Command is the key for McClanahan. The left-hander has a history of being more of a thrower than a pitcher, walking over four batters per nine innings in 2017 and walking even more batters per nine innings in 2018. The lack of control has led to high pitch counts, limiting the innings he has been able to pitch. Overthrowing seems to play a major part of his control woes. At higher velocities, his fastball control often gets out of whack and his slider gets flat. He will likely never have pinpoint precision, but if he can maintain major league average control, with his stuff, he will have a good career.
Born: Springville, Alabama
Age: 21 (5/01/97)
Height/Weight: 6’3”/210 lbs.
Undrafted out of high school, Casey Mize blossomed at Auburn and is not only a lock to be drafted with one of the first few picks in the 2018 MLB Draft, but is a possible number one selection. The school has not seen a pitcher drafted that high since Gregg Olsen was drafted fourth overall in the 1988 MLB Draft, and with his combination of stuff and the ability to command it all, the right-hander may make history.
Mize throws from a three-quarters arm slot. He has an athletic frame that allows him to repeat his release point and command all of his pitches, but there are some concerns regarding it. Specifically, there is some violence to his delivery at times, and due to a short stride, he uses his arm to generate most of his velocity. These are not major flaws and can be tweaked and/or coached out of him, but there is some concern that changes to his mechanics would have a negative impact on his ability to control the strike zone.
The base that most pitchers build off of is their fastball, and Mize has an above-average one, sitting in the low-to-mid 90s. He tops out at 97 MPH, but the pitch generally settles in around 93-95 MPH. The pitch is easy and Mize has no problem holding his velocity and reaching back to put a little extra zip into it when he needs to deep into starts. The fastball is a good pitch on its own merits, but in addition, Mize pitches off of his fastball to create tunnels that his best pitch plays up off of.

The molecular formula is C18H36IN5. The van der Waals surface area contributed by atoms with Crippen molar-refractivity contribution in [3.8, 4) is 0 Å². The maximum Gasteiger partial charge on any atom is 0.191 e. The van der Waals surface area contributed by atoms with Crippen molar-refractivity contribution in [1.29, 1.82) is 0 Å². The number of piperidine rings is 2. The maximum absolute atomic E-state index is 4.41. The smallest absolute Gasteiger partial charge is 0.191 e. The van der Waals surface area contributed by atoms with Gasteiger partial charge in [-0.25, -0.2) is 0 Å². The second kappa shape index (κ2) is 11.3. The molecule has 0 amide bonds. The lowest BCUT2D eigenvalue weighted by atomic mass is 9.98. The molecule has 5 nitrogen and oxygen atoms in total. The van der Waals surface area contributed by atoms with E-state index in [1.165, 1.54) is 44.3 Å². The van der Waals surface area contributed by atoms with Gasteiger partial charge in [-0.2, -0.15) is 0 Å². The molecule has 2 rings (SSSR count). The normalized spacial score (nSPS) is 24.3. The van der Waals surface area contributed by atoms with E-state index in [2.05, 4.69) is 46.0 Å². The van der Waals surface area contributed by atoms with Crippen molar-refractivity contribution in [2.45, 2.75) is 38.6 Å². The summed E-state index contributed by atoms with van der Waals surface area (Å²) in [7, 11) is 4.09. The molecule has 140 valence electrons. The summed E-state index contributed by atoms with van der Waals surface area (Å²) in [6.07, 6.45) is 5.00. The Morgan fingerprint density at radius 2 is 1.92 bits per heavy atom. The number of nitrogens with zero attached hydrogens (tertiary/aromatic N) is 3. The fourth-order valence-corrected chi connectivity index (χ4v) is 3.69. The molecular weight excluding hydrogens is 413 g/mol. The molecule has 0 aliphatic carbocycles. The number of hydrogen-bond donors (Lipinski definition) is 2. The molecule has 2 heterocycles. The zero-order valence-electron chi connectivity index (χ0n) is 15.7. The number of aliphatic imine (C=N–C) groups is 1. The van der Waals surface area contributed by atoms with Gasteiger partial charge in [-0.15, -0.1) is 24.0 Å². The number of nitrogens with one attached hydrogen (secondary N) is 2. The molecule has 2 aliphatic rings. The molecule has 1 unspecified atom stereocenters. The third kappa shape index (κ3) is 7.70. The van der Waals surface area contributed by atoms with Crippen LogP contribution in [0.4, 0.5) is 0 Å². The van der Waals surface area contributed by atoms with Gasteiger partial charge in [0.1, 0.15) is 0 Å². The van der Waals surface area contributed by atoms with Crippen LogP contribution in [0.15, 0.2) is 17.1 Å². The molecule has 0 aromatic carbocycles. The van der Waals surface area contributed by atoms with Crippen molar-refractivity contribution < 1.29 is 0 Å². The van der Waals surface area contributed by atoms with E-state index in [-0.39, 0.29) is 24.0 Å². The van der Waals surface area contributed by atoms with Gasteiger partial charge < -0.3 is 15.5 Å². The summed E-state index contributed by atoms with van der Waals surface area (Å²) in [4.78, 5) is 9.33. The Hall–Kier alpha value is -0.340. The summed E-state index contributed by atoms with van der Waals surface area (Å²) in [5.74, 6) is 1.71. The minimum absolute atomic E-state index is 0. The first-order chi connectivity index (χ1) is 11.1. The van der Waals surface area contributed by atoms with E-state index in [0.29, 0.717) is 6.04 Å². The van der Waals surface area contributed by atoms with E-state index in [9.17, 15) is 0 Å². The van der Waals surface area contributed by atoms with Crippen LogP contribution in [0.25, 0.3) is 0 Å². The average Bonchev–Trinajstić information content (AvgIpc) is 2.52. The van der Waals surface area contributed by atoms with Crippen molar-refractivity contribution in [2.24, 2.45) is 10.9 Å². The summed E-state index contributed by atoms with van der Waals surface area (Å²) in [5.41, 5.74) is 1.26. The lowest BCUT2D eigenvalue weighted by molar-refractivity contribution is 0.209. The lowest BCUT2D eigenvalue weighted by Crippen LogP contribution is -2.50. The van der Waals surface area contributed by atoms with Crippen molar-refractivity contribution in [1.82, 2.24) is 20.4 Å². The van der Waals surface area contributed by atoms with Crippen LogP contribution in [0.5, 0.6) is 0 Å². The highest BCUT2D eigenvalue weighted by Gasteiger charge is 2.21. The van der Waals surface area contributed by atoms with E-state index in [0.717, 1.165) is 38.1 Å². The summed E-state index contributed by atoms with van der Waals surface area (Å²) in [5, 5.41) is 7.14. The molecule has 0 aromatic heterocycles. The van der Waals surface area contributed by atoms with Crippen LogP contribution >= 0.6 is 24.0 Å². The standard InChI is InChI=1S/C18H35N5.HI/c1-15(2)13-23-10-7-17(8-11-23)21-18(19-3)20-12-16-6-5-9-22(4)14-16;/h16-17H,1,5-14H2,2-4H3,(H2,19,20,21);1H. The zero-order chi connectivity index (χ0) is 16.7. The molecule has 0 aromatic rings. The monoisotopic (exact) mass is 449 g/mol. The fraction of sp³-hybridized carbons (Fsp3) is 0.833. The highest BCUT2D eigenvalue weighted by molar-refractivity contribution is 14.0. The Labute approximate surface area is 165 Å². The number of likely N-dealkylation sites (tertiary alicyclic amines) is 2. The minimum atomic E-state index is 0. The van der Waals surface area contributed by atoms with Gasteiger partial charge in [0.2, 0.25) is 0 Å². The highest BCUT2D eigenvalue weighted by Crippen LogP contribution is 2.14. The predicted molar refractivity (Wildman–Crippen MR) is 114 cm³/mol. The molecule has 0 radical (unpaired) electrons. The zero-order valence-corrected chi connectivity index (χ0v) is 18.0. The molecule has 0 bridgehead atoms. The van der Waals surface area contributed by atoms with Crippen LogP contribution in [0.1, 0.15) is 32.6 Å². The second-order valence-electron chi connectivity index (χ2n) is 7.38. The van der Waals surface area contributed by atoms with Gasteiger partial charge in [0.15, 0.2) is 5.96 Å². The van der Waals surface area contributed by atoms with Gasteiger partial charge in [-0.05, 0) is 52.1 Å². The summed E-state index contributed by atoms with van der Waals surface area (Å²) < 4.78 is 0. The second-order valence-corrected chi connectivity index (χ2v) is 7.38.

In high school, Mize utilized a changeup. The pitch has since morphed into a splitter that has terrorized the NCAA over the last few years. The pitch looks like a fastball coming out of his hands, but suddenly drops out of the strike zone with significant downward action, sitting in the mid-to-high-80s. The pitch is easily a plus pitch, and projects to be a plus-plus pitch with some additional refinement down the line.
If a plus, borderline plus-plus splitter wasn’t enough, Mize has a full assortment of pitches that range from plus to average. His slider, which sits in the mid-to-upper-80s, has short, biting life with two-plane action. He can manipulate the grip of the pitch to make it less firm, turning it into something of a curveball, that is used for get-me-over strikes. He recently developed a cutter that he debuted in 2018 and the pitch is showing early returns, earning plus grades from scouts and evaluators. Sitting in the mid-to-high-80s, it has short, biting arm side life, and occasionally flashes two-plane action as if it was a slider. On top of all of that, he still throws the changeup that he developed his splitter from, a pitch that sits in the low-80s with fade and sink.
Strike throwing is a strength of Mize’s, as he shows the ability to pound the strike zone. He can command all of his pitches to all four quadrants of the zone and can throw them outside of the zone with purpose. He rarely falls behind batters and hardly ever walks them.
The biggest knock on Mize is his health. Dating all the way back to his time in high school, the right-hander has had various medical issues that have cost him time on the field. Most recently, Mize was shut down with a tired arm and flexor strain in his forearm during the spring and summer of 2017. He has avoided injury thus far, but because of his history, it is something that any team that drafts him needs to always have in the back of their minds.
Born: Jackson, Tennessee
Age: 20 (7/11/97)
Height/Weight: 6’2”/195 lbs.
With a fastball that sat around 90 MPH, a great curveball, and a changeup that showed promise, Ryan Rolison was considered one of the most polished high school southpaws in the 2016 draft class. His strong commitment to the University of Mississippi kept MLB teams away, with the San Diego Padres taking the shot and drafting him in the 37th round. As expected, he honored his commitment to Mississippi and after starting out in the bullpen, has emerged as one of Rebels’ most reliable starters. In 2017, he posted a 3.06 ERA in 61.2 innings, allowing 57 hits, walking 24, and striking out 64. The left-hander is having a similar season this year, tough his surface stats have taken a step back. Regardless, he is primed to be the first hurler from Ole Miss since Drew Pomeranz to be drafted in the first round.